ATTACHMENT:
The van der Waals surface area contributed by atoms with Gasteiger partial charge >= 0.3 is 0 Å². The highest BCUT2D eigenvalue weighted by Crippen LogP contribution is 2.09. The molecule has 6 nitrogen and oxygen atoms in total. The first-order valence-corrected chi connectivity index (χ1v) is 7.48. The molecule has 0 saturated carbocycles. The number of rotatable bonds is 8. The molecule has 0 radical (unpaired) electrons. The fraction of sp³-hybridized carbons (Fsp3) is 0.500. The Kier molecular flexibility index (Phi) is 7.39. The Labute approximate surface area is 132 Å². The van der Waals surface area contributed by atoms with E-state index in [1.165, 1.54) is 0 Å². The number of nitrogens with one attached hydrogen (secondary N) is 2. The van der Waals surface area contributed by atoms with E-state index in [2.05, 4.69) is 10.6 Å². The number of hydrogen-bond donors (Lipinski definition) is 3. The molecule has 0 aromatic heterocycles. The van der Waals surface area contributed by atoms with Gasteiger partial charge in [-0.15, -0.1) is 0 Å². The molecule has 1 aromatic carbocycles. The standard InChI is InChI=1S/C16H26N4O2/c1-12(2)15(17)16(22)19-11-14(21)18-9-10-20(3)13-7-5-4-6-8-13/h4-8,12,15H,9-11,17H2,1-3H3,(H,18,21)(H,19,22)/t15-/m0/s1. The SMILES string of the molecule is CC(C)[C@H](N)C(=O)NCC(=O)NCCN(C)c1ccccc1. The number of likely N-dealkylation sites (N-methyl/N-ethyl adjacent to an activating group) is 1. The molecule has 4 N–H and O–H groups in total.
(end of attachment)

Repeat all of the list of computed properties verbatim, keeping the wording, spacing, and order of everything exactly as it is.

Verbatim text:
The van der Waals surface area contributed by atoms with Gasteiger partial charge >= 0.3 is 0 Å². The highest BCUT2D eigenvalue weighted by Crippen LogP contribution is 2.09. The molecule has 6 nitrogen and oxygen atoms in total. The first-order valence-corrected chi connectivity index (χ1v) is 7.48. The molecule has 0 saturated carbocycles. The number of rotatable bonds is 8. The molecule has 0 radical (unpaired) electrons. The fraction of sp³-hybridized carbons (Fsp3) is 0.500. The Kier molecular flexibility index (Phi) is 7.39. The Labute approximate surface area is 132 Å². The van der Waals surface area contributed by atoms with E-state index in [1.165, 1.54) is 0 Å². The number of nitrogens with one attached hydrogen (secondary N) is 2. The van der Waals surface area contributed by atoms with E-state index in [2.05, 4.69) is 10.6 Å². The number of hydrogen-bond donors (Lipinski definition) is 3. The molecule has 0 aromatic heterocycles. The van der Waals surface area contributed by atoms with Gasteiger partial charge in [-0.15, -0.1) is 0 Å². The molecule has 1 aromatic carbocycles. The standard InChI is InChI=1S/C16H26N4O2/c1-12(2)15(17)16(22)19-11-14(21)18-9-10-20(3)13-7-5-4-6-8-13/h4-8,12,15H,9-11,17H2,1-3H3,(H,18,21)(H,19,22)/t15-/m0/s1. The SMILES string of the molecule is CC(C)[C@H](N)C(=O)NCC(=O)NCCN(C)c1ccccc1. The number of likely N-dealkylation sites (N-methyl/N-ethyl adjacent to an activating group) is 1. The molecule has 4 N–H and O–H groups in total.